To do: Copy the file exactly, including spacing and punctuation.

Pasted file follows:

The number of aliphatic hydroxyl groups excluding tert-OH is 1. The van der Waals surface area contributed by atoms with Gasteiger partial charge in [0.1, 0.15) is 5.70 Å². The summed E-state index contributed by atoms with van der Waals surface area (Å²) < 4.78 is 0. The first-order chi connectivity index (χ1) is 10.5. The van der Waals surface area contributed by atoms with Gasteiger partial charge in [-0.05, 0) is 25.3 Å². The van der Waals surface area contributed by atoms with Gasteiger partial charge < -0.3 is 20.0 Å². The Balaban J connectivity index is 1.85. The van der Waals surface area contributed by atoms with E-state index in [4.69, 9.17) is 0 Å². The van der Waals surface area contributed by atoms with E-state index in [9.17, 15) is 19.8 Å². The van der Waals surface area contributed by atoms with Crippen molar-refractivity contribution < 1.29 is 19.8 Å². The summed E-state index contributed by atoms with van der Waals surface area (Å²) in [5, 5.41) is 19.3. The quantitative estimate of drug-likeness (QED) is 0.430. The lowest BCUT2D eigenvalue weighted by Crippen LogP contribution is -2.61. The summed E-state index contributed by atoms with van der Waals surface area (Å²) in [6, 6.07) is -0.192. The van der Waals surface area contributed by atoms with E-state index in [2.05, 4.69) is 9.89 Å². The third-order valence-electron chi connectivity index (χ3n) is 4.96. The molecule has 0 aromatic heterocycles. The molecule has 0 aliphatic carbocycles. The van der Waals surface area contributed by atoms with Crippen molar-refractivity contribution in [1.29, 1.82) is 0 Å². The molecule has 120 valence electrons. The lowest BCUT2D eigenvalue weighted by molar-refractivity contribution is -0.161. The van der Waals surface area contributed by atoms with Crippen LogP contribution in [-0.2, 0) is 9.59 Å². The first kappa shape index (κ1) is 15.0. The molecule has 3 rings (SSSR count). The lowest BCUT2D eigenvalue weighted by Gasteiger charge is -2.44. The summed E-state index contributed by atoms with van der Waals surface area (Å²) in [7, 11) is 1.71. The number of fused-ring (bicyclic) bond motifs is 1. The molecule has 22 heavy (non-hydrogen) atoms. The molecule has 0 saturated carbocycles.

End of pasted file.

The number of aliphatic hydroxyl groups excluding tert-OH is 1. The van der Waals surface area contributed by atoms with Gasteiger partial charge in [0.1, 0.15) is 5.70 Å². The summed E-state index contributed by atoms with van der Waals surface area (Å²) < 4.78 is 0. The first-order chi connectivity index (χ1) is 10.5. The van der Waals surface area contributed by atoms with Gasteiger partial charge in [-0.05, 0) is 25.3 Å². The van der Waals surface area contributed by atoms with Gasteiger partial charge < -0.3 is 20.0 Å². The Balaban J connectivity index is 1.85. The van der Waals surface area contributed by atoms with E-state index in [4.69, 9.17) is 0 Å². The van der Waals surface area contributed by atoms with E-state index in [9.17, 15) is 19.8 Å². The van der Waals surface area contributed by atoms with Crippen molar-refractivity contribution < 1.29 is 19.8 Å². The summed E-state index contributed by atoms with van der Waals surface area (Å²) in [5, 5.41) is 19.3. The quantitative estimate of drug-likeness (QED) is 0.430. The lowest BCUT2D eigenvalue weighted by Crippen LogP contribution is -2.61. The summed E-state index contributed by atoms with van der Waals surface area (Å²) in [6, 6.07) is -0.192. The van der Waals surface area contributed by atoms with E-state index in [2.05, 4.69) is 9.89 Å². The third-order valence-electron chi connectivity index (χ3n) is 4.96. The molecule has 0 aromatic heterocycles. The molecule has 0 aliphatic carbocycles. The van der Waals surface area contributed by atoms with Crippen molar-refractivity contribution in [1.29, 1.82) is 0 Å². The molecule has 120 valence electrons. The lowest BCUT2D eigenvalue weighted by molar-refractivity contribution is -0.161. The van der Waals surface area contributed by atoms with Crippen LogP contribution in [-0.2, 0) is 9.59 Å². The first kappa shape index (κ1) is 15.0. The molecule has 3 rings (SSSR count). The lowest BCUT2D eigenvalue weighted by Gasteiger charge is -2.44. The summed E-state index contributed by atoms with van der Waals surface area (Å²) in [7, 11) is 1.71. The number of fused-ring (bicyclic) bond motifs is 1. The molecule has 22 heavy (non-hydrogen) atoms. The molecule has 0 saturated carbocycles.